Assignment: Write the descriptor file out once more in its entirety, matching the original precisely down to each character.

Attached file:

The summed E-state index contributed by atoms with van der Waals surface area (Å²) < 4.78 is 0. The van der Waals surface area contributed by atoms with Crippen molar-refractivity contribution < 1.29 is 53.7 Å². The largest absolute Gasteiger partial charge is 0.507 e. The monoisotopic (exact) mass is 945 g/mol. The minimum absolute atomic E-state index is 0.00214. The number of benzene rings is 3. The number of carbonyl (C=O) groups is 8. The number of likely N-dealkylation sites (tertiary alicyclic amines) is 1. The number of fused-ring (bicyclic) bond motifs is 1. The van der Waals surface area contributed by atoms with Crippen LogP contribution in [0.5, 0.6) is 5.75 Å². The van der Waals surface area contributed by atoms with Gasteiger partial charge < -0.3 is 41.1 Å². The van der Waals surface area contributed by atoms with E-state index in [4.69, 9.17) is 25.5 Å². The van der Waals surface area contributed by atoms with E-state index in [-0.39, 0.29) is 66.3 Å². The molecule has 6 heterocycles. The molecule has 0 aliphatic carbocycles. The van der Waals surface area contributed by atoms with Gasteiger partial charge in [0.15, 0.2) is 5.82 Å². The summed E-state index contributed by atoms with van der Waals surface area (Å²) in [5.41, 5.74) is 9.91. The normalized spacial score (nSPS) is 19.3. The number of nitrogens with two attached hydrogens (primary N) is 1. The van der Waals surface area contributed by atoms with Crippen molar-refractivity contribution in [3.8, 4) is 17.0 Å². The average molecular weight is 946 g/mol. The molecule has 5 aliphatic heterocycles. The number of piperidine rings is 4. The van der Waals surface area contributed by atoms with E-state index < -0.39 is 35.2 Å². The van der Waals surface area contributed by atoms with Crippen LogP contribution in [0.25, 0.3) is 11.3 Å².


The summed E-state index contributed by atoms with van der Waals surface area (Å²) < 4.78 is 0. The van der Waals surface area contributed by atoms with Crippen molar-refractivity contribution < 1.29 is 53.7 Å². The largest absolute Gasteiger partial charge is 0.507 e. The monoisotopic (exact) mass is 945 g/mol. The minimum absolute atomic E-state index is 0.00214. The number of benzene rings is 3. The number of carbonyl (C=O) groups is 8. The number of likely N-dealkylation sites (tertiary alicyclic amines) is 1. The number of fused-ring (bicyclic) bond motifs is 1. The van der Waals surface area contributed by atoms with Crippen LogP contribution in [0.5, 0.6) is 5.75 Å². The van der Waals surface area contributed by atoms with Gasteiger partial charge < -0.3 is 41.1 Å². The van der Waals surface area contributed by atoms with E-state index in [4.69, 9.17) is 25.5 Å². The van der Waals surface area contributed by atoms with E-state index in [-0.39, 0.29) is 66.3 Å². The molecule has 6 heterocycles. The molecule has 0 aliphatic carbocycles. The van der Waals surface area contributed by atoms with Gasteiger partial charge in [0.15, 0.2) is 5.82 Å². The summed E-state index contributed by atoms with van der Waals surface area (Å²) in [5.41, 5.74) is 9.91. The normalized spacial score (nSPS) is 19.3. The number of nitrogens with two attached hydrogens (primary N) is 1. The van der Waals surface area contributed by atoms with Crippen molar-refractivity contribution in [3.8, 4) is 17.0 Å². The average molecular weight is 946 g/mol. The molecule has 5 aliphatic heterocycles. The number of piperidine rings is 4. The van der Waals surface area contributed by atoms with E-state index < -0.39 is 35.2 Å². The van der Waals surface area contributed by atoms with Crippen LogP contribution in [0.25, 0.3) is 11.3 Å².